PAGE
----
If you’re coming late to this party, John Robson has an amusing recap here.
This week, the Prime Minister expelled Jody Wilson-Raybould and Jane Philpott from the Liberal caucus. As always, opinions vary on the import of that.
They knew what kind of party they wanted to be a part of from the moment they accepted their nominations; indeed, were they not the type of person that party attracts they would not have been recruited for it. It is the kind of party, and person, that unquestioningly puts loyalty to party before principle — and mercilessly punishes those who do not. – Andrew Coyne, National Post (writing before it was clear whether the decision was the Prime Minister’s or a caucus vote)
Jody Wilson-Raybould’s and Jane Philpott’s place in or out of the Liberal caucus matters less than most of the two-month SNC-Lavalin drama. A parliamentary caucus is not a rules organization, it’s a trust organization. Liberals no longer trusted the two former ministers, in part because clearly neither trusts the Prime Minister. So out they went. How other people organize their clubs is their concern. – Paul Wells, Macleans
In the same piece, Wells goes on to look at what he thinks matters more.
You vote how you like this fall. If anything I’ve written sounds like partisan advice, ignore it. But 21st-century Trudeauism as a system of government is badly broken: unserious, sneaky, incapable of multitasking, easily distracted. It needs fixing. To some extent the election will be about who can fix it. The Liberals’ advantage is that they have more intimate experience with its pathologies. I’m not sure how you fit that onto a campaign poster. – Paul Wells, Macleans
And here are the women speaking for themselves. The entire interviews are worth reading when you have time.
The Liberal party is not something that I understand anymore. I believe that if you do not stick to your principles and to your values, or you remove yourself from those principles for loyalty, then you really don’t have anything to stand on. There’s no foundation. If you compromise principles for loyalty and solidarity, then you become complicit in something that’s wrong. That’s how I see. I feel badly for my former colleagues. I can, to a certain degree, understand their anger, their frustration, or thinking that I’m a—whatever they want to call me—not a team player. – Jody Wilson-Raybould, Macleans Q&A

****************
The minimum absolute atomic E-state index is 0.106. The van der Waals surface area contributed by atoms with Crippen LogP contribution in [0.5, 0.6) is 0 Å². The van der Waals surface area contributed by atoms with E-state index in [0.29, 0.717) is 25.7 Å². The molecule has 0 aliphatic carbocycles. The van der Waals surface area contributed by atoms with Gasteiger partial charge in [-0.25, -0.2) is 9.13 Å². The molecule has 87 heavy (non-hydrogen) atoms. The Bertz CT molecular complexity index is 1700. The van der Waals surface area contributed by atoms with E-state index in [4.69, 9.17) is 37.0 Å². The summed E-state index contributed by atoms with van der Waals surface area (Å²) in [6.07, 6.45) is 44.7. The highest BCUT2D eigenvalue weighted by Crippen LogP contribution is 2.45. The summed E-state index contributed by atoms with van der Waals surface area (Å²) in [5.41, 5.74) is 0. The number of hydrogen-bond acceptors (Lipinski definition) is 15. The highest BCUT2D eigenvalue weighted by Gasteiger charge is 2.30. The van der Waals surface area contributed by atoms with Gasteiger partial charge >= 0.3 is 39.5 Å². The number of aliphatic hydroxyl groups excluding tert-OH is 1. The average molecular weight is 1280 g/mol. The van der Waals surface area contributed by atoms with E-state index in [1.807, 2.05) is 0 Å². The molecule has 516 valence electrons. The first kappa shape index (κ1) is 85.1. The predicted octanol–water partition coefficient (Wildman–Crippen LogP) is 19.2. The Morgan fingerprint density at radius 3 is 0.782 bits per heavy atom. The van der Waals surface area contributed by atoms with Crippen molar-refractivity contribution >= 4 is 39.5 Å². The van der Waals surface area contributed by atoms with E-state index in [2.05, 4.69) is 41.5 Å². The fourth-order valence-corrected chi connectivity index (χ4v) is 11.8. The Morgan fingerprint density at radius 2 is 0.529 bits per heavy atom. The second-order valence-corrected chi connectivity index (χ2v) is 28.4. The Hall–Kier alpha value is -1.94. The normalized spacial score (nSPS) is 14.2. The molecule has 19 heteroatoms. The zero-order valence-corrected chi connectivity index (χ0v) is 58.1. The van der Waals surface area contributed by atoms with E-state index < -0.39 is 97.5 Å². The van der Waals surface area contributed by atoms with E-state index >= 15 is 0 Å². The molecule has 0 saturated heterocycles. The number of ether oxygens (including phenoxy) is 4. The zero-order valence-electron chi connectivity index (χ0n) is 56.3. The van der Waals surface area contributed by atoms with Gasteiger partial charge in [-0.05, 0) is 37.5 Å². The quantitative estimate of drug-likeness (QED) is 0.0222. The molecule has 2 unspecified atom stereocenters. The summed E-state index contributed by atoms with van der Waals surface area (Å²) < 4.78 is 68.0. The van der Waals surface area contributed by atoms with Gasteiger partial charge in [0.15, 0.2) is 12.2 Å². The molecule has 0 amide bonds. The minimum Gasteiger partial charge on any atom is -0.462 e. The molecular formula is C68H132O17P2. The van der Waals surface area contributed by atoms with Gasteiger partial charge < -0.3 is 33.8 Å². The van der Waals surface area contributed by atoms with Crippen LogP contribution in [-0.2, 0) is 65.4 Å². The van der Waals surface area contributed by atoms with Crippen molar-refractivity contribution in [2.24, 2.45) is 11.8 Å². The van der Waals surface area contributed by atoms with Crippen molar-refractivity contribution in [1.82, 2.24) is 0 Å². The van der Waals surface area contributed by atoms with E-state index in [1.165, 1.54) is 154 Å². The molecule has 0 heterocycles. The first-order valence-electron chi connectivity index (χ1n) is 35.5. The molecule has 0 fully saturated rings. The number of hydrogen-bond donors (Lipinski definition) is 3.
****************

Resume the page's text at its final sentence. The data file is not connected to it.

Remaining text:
People that rise to the levels of senior positions should be expected to hold the independence of the justice system with such solemn regard that stepping anywhere close to crossing the line, to potentially interfere with a criminal trial, should just be something that is absolutely not done, not contemplated, not experimented with. It’s a dangerous thing to try to use political interference or political motivation to interfere with justice. – Jane Philpott, Macleans Q&A
If you’re interested in a thorough review of — and stunningly strong case for — the principle of prosecutorial independence, check out Andrew Coyne’s latest column.
Why is prosecutorial independence such a big deal? Simply, because power, unchecked, tends to be abused. . . .
Still, the appeal to “grey areas” is seductive. No one likes being accused of “black and white thinking,” while the ability to see “shades of grey” is considered the height of sophistication. And so it is — where there are in fact shades of grey.
But in fact there is no ambiguity about the independence of the attorney general. It is settled law. To pretend otherwise is not to show a nuanced understanding of the complexities of life. It is simply to misrepresent the facts.
– Andrew Coyne, National Post